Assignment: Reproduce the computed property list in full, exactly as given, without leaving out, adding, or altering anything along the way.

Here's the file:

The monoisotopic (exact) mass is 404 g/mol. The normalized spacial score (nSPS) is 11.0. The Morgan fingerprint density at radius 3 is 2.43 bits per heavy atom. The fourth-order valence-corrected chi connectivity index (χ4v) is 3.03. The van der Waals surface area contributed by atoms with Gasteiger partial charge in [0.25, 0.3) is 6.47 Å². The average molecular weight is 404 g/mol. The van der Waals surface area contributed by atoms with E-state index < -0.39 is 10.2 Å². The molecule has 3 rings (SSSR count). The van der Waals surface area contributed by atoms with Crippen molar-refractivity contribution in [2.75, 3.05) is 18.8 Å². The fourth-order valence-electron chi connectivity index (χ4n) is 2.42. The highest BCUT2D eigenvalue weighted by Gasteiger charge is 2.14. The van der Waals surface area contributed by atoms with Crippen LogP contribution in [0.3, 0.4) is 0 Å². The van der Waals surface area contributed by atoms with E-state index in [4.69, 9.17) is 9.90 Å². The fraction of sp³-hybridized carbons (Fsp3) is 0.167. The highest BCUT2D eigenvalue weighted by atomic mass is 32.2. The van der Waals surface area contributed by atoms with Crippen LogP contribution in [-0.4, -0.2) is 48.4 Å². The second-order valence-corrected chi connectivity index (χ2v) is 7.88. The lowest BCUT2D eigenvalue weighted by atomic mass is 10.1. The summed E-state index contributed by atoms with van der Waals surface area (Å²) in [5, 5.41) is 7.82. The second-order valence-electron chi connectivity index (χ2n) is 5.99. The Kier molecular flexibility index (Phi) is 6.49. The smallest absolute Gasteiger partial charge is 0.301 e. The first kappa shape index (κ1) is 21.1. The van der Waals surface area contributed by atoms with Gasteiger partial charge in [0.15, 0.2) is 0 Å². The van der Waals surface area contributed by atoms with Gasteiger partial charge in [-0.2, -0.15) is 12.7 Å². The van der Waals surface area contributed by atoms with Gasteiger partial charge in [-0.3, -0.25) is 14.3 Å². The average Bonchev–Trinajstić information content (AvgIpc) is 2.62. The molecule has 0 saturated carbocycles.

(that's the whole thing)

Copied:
The monoisotopic (exact) mass is 404 g/mol. The normalized spacial score (nSPS) is 11.0. The Morgan fingerprint density at radius 3 is 2.43 bits per heavy atom. The fourth-order valence-corrected chi connectivity index (χ4v) is 3.03. The van der Waals surface area contributed by atoms with Gasteiger partial charge in [0.25, 0.3) is 6.47 Å². The average molecular weight is 404 g/mol. The van der Waals surface area contributed by atoms with E-state index < -0.39 is 10.2 Å². The molecule has 3 rings (SSSR count). The van der Waals surface area contributed by atoms with Crippen molar-refractivity contribution in [2.75, 3.05) is 18.8 Å². The fourth-order valence-electron chi connectivity index (χ4n) is 2.42. The highest BCUT2D eigenvalue weighted by Gasteiger charge is 2.14. The van der Waals surface area contributed by atoms with Crippen LogP contribution in [0.3, 0.4) is 0 Å². The van der Waals surface area contributed by atoms with E-state index in [4.69, 9.17) is 9.90 Å². The fraction of sp³-hybridized carbons (Fsp3) is 0.167. The highest BCUT2D eigenvalue weighted by atomic mass is 32.2. The van der Waals surface area contributed by atoms with Crippen LogP contribution in [-0.4, -0.2) is 48.4 Å². The second-order valence-corrected chi connectivity index (χ2v) is 7.88. The lowest BCUT2D eigenvalue weighted by atomic mass is 10.1. The summed E-state index contributed by atoms with van der Waals surface area (Å²) in [5, 5.41) is 7.82. The second-order valence-electron chi connectivity index (χ2n) is 5.99. The Kier molecular flexibility index (Phi) is 6.49. The smallest absolute Gasteiger partial charge is 0.301 e. The first kappa shape index (κ1) is 21.1. The van der Waals surface area contributed by atoms with Gasteiger partial charge in [0.15, 0.2) is 0 Å². The van der Waals surface area contributed by atoms with Gasteiger partial charge in [-0.2, -0.15) is 12.7 Å². The van der Waals surface area contributed by atoms with Gasteiger partial charge in [-0.3, -0.25) is 14.3 Å². The average Bonchev–Trinajstić information content (AvgIpc) is 2.62. The molecule has 0 saturated carbocycles.